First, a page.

A qualitative approach to explore the impact of blue space on family’s health and wellbeing.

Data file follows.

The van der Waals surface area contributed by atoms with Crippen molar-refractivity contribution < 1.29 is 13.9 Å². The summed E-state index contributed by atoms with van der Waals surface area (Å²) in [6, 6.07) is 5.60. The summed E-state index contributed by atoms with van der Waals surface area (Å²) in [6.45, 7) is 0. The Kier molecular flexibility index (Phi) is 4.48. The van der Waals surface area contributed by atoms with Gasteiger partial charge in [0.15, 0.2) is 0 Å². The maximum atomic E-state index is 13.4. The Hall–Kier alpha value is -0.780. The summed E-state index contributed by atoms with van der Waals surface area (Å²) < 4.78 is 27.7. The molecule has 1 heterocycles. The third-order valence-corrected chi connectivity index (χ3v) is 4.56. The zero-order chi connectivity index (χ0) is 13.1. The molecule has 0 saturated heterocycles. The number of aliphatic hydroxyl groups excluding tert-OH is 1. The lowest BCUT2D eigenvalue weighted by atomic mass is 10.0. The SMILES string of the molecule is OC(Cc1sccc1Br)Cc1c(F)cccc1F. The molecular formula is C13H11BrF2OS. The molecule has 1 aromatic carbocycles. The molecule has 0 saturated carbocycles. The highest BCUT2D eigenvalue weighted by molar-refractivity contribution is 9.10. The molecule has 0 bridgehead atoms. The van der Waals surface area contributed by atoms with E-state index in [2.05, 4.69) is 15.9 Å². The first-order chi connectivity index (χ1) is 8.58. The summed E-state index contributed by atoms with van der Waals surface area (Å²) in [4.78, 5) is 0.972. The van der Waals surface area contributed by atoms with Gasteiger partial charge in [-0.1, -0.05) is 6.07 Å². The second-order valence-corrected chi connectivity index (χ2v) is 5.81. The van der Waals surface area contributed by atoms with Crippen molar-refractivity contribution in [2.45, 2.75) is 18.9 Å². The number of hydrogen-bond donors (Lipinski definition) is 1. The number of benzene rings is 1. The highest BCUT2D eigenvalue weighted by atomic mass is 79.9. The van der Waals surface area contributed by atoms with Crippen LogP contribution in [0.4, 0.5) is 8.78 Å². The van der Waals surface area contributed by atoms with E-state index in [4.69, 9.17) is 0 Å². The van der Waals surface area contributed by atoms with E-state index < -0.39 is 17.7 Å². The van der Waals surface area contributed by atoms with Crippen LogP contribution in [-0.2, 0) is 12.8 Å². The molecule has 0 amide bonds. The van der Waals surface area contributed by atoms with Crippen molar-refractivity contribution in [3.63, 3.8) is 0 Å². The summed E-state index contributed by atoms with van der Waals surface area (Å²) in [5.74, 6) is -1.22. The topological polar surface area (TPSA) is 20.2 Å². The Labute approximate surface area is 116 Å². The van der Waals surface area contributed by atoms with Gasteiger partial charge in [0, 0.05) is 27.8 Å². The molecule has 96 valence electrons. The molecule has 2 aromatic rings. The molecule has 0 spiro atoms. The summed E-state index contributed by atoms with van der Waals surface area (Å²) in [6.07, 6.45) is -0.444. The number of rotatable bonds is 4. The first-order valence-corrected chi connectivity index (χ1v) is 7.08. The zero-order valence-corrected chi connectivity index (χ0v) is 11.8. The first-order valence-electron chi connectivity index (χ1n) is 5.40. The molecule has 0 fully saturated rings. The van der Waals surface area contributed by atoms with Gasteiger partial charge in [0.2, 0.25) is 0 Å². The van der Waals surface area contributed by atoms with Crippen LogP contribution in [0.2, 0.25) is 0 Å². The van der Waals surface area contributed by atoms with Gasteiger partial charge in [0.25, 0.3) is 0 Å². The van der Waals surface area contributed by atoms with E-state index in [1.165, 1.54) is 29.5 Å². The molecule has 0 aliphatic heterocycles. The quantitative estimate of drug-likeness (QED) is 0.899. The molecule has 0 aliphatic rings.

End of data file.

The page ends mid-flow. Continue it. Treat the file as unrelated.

Natural environments are progressively being examined as important settings for health promotion (Ashbullby et al. 2013). However, only some studies have looked at the health impacts of outdoor blue spaces. Evidence is emerging that blue spaces can be especially valuable for psychological wellbeing, and blue spaces commonly appear among people’s preferred areas to go to for relaxation and restoration (Ashbullby et al. 2013). Hardly any research has investigated what adults and children find fun about spending time in blue space environments or how they think spending time in these settings might influence their health outcomes. This study aims to enhance the literature on natural environments and health by employing qualitative approaches to investigate family’s experiences of holidaying in blue spaces. The proposed study will use semi-structured interviews to understand the perceived health and wellbeing impacts blue space has on parents and children. The participants will be required to have children aged between 7 to 12 years old and have purposely holidayed in localities with blue spaces. The interviews will be carried out with six families through Skype. Thematic analysis will be used to identify themes within the data. The hypothesis of the proposed study is that the findings will align with previous research highlighting the positive health effects of natural environments, however, additional effects may emerge as the focus will be on blue space and families experiences.